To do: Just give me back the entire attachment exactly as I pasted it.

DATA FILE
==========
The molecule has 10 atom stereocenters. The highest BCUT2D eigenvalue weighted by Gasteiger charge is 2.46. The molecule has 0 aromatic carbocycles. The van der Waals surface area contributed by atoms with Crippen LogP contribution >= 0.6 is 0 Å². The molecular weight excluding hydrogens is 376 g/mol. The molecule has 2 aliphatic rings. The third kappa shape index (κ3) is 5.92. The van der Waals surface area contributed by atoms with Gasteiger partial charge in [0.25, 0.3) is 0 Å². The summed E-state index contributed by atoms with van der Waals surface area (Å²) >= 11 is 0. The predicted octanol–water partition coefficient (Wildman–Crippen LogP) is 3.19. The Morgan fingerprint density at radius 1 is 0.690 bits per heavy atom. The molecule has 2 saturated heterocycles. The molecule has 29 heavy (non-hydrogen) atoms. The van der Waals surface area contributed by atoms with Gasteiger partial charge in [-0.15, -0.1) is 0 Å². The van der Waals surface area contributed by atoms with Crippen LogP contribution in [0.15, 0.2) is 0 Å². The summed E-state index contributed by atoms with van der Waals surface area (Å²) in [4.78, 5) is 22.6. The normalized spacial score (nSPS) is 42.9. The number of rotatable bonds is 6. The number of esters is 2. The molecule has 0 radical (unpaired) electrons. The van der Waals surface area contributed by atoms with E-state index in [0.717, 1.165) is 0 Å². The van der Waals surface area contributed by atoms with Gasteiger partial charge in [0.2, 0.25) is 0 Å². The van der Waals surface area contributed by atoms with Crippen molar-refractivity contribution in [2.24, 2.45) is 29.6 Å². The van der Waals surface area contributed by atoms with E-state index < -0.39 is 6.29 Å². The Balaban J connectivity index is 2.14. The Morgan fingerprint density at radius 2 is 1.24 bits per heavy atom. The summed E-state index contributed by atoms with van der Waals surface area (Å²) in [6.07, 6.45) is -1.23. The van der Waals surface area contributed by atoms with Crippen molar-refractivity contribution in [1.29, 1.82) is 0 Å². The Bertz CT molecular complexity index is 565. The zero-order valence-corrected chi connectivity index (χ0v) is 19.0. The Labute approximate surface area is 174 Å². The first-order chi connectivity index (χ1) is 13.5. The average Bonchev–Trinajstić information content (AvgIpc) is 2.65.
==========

The molecule has 10 atom stereocenters. The highest BCUT2D eigenvalue weighted by Gasteiger charge is 2.46. The molecule has 0 aromatic carbocycles. The van der Waals surface area contributed by atoms with Crippen LogP contribution >= 0.6 is 0 Å². The molecular weight excluding hydrogens is 376 g/mol. The molecule has 2 aliphatic rings. The third kappa shape index (κ3) is 5.92. The van der Waals surface area contributed by atoms with Gasteiger partial charge in [0.25, 0.3) is 0 Å². The summed E-state index contributed by atoms with van der Waals surface area (Å²) >= 11 is 0. The predicted octanol–water partition coefficient (Wildman–Crippen LogP) is 3.19. The Morgan fingerprint density at radius 1 is 0.690 bits per heavy atom. The molecule has 2 saturated heterocycles. The molecule has 29 heavy (non-hydrogen) atoms. The van der Waals surface area contributed by atoms with Gasteiger partial charge in [-0.15, -0.1) is 0 Å². The van der Waals surface area contributed by atoms with Crippen LogP contribution in [0.15, 0.2) is 0 Å². The summed E-state index contributed by atoms with van der Waals surface area (Å²) in [4.78, 5) is 22.6. The normalized spacial score (nSPS) is 42.9. The number of rotatable bonds is 6. The number of esters is 2. The molecule has 0 radical (unpaired) electrons. The van der Waals surface area contributed by atoms with E-state index in [0.717, 1.165) is 0 Å². The van der Waals surface area contributed by atoms with Gasteiger partial charge in [0.2, 0.25) is 0 Å². The van der Waals surface area contributed by atoms with Crippen molar-refractivity contribution in [2.24, 2.45) is 29.6 Å². The van der Waals surface area contributed by atoms with E-state index < -0.39 is 6.29 Å². The Balaban J connectivity index is 2.14. The Morgan fingerprint density at radius 2 is 1.24 bits per heavy atom. The summed E-state index contributed by atoms with van der Waals surface area (Å²) in [6.07, 6.45) is -1.23. The van der Waals surface area contributed by atoms with Crippen molar-refractivity contribution in [1.29, 1.82) is 0 Å². The Bertz CT molecular complexity index is 565. The zero-order valence-corrected chi connectivity index (χ0v) is 19.0. The Labute approximate surface area is 174 Å². The first-order chi connectivity index (χ1) is 13.5. The average Bonchev–Trinajstić information content (AvgIpc) is 2.65.